Robyn Reviews: Kingdom of the Wicked

‘Kingdom of the Wicked’ treads well-trodden ground but puts a fresh enough spin on it to become an intriguing and enjoyable story. It definitely reads like part one of a series rather than fully standing up on its own, but as long as the sequels provide some much-needed answers this can stand up as a solid addition to the YA fantasy genre.

The novel follows Emilia, one of a family of streghe – witches – living secretly amongst humans. Their family is one of twelve streghe families in Sicily, but following a powerful spell cast generations ago the families are discouraged from mixing. Emilia pays more attention to her family renowned restaurant than to magic – until she discovers her beloved twin, Vittoria, murdered, her heart ripped out, and a mysterious figure drinking her blood. Her quest for vengeance pulls her into the world of the Wicked – the princes of Sin her Nonna has always warned her about.

Emilia is a likeable enough protagonist. Previously a carefree girl whose only worries were new dishes at the restaurant and her flirtation with a completely unavailable man, she becomes a creature driven only by vengeance. She rushes headlong into situations without thought of the consequences and frequently has to be rescued. It’s slightly annoying that she spends most of the novel being pulled out of dangerous places by a man (and once her grandma, which is far more badass), but the idea of a teenage girl in over her head is certainly more accurate than most YA fantasy. Her motivations and struggles are always relatable, and hopefully as she starts to understand more about her abilities and situation in book two, she’ll become less of the damsel in distress and more the damsel of distress.

The other major character is Wrath, one of the seven Princes of Sin. Wrath is the typical mysterious male figure in YA fantasy – powerful, with many secrets and unknown motives, and also exceptionally attractive. However, I appreciate that, unlike in most books, Wrath and Emilia don’t immediately fall into a romance. Emilia’s priority throughout remains her sister, and she won’t allow herself unnecessary distractions. She also innately distrusts a Prince of Sin, a very wise decision not shared by most other heroines in her genre.

Kerri Maniscalco is known for her ‘Stalking Jack the Ripper’ series, a collection of YA mysteries. I’ve never actually read any of them, but her talent for writing mystery is absolutely on show in ‘Kingdom of the Wicked’. The plot twists and turns, with the culprit for the murders never entirely evident. There are dead ends, red herrings, and far too many potential murderers to count. When the killer is finally revealed, they come from a very unexpected direction. I appreciate that Maniscalo managed to weave a difficult-to-predict mystery without making it seem outlandish or implausible.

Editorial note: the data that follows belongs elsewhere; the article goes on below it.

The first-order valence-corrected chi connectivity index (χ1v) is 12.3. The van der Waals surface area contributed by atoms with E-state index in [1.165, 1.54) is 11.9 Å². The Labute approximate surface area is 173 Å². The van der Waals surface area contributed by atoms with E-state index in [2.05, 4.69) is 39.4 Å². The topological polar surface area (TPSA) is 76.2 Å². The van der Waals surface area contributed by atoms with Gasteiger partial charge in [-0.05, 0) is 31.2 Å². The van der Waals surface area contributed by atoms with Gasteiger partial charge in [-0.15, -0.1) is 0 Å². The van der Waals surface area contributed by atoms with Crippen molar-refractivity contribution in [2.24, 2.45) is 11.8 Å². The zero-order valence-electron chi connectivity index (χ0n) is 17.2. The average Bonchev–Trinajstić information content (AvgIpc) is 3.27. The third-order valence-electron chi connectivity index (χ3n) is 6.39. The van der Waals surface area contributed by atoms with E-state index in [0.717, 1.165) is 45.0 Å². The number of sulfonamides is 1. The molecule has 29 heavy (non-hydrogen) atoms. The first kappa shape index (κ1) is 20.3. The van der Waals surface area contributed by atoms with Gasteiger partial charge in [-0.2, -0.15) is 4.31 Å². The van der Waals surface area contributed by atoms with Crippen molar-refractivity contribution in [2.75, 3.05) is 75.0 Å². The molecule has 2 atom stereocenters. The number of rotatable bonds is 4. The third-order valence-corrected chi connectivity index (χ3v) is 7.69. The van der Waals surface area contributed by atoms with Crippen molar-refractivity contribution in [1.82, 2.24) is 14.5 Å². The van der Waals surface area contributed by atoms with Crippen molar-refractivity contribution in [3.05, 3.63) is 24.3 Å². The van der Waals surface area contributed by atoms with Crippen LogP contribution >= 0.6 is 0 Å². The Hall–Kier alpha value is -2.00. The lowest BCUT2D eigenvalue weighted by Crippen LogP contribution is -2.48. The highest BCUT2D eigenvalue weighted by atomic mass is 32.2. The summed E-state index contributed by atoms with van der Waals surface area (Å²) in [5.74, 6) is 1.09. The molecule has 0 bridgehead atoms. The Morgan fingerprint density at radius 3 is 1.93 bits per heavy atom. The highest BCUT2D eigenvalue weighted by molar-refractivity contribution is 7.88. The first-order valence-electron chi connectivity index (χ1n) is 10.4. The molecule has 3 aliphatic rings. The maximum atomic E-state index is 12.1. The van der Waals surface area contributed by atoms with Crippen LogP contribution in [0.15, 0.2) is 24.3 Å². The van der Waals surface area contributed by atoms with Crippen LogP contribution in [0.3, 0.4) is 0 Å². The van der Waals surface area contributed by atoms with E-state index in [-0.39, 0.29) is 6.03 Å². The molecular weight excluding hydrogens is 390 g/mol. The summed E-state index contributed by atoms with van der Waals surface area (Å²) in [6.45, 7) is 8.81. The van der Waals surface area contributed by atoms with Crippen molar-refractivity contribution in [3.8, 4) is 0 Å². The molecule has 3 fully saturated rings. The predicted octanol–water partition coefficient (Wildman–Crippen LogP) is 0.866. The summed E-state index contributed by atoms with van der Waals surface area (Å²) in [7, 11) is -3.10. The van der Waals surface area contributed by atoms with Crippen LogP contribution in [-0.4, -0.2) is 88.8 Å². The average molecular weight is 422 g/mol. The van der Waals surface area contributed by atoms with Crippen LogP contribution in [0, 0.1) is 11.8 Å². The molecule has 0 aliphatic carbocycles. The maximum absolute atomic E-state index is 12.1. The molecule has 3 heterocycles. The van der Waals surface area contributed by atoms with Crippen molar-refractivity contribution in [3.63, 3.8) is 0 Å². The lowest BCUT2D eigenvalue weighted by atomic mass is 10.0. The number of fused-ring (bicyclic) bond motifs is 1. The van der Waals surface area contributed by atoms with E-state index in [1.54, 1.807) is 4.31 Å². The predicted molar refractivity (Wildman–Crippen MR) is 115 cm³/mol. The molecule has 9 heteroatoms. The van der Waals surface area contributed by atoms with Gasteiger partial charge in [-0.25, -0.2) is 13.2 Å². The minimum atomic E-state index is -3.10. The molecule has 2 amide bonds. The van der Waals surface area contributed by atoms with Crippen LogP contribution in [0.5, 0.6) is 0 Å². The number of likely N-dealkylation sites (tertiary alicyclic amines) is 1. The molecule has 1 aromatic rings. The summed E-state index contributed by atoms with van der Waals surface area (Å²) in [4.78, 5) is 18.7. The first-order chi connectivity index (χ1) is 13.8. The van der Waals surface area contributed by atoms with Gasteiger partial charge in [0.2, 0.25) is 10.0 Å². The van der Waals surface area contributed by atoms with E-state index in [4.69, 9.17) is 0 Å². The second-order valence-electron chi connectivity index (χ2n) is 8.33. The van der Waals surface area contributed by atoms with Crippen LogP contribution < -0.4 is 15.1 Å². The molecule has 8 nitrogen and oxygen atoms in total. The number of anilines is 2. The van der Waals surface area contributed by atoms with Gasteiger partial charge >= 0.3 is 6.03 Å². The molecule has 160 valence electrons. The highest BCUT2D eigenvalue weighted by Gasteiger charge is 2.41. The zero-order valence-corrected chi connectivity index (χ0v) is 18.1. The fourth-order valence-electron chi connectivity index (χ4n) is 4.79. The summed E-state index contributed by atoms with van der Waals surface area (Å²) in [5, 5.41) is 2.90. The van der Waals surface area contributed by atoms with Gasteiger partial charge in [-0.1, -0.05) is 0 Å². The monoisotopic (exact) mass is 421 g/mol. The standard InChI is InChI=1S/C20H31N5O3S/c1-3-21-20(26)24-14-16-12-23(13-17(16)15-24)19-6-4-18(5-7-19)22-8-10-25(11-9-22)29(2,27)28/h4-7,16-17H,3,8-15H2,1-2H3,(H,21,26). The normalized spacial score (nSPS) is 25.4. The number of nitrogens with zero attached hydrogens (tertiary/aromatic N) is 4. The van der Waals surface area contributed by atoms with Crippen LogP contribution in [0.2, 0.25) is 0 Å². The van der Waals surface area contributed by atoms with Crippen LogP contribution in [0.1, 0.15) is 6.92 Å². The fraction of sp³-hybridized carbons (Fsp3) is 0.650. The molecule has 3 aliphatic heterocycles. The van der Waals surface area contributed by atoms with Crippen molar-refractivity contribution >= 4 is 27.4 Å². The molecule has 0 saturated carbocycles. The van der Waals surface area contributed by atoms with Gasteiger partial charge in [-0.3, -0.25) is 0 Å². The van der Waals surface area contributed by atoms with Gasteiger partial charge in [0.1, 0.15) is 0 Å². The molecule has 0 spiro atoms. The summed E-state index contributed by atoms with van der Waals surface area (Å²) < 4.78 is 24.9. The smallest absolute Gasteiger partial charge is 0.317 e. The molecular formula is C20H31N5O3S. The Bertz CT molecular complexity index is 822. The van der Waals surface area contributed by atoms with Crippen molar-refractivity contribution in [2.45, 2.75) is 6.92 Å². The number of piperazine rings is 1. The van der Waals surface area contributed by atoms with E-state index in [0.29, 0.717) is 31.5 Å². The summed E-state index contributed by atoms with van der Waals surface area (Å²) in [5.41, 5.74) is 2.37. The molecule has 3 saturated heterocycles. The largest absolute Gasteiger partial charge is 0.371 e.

The highlight of this novel is the interspersing of Sicilian culture. There’s a strong focus on the food – Emilia spends a lot of time at the family restaurant, and she enjoys subjecting a Prince of Sin to mortal cuisine. Sicily is a more unusual setting for a fantasy novel, and it helped differentiate this from its peers and add depth to the characters and story.

Overall, this is a solid start to a series, albeit one that – as it doesn’t entirely stand on its own – will be greatly influenced by the strength of its sequel. Recommended to fans of A Court of Mist and Fury, The Cruel Prince, and similar story dynamics.

Thanks to NetGalley and Hodder & Stoughton for providing an eARC – this in no way affects the content of this review

Published by Hodder & Stoughton
Hardback: 27th October 2020

Robyn Reviews: Queen of Volts


‘Queen of Volts’ is the final book in the Shadow Game trilogy, a YA urban fantasy trilogy set in the fictional city of New Reynes – the city of sin. It’s a taut, high-stakes, fast-paced conclusion to an action-packed trilogy, filled with unpredictable twists and heartbreaking losses. The ending fits the trilogy perfectly and, despite the tragedies, made me grin with delight. The Shadow Game trilogy is horrendously underrated – hopefully with this book it’ll finally get the attention it deserves.

‘Queen of Volts’ has five main point-of-view characters – Enne, Levi, Sophia, Lola, and Harvey – and alternates between them in chapters grouped by tarot cards (or shadow cards), a lovely touch. Initially, I cared about some perspectives more than others – but by the end, I appreciated them all and the different angles they offered. Harvey especially is a peripheral character in previous books but adds a different flavour here, complementing the others perfectly. His relationship with Bryce is brilliantly depicted and dissected, and his character arc is probably the strongest. Lola also has an exceptional arc – very different to the arc I expected, but cleverly done.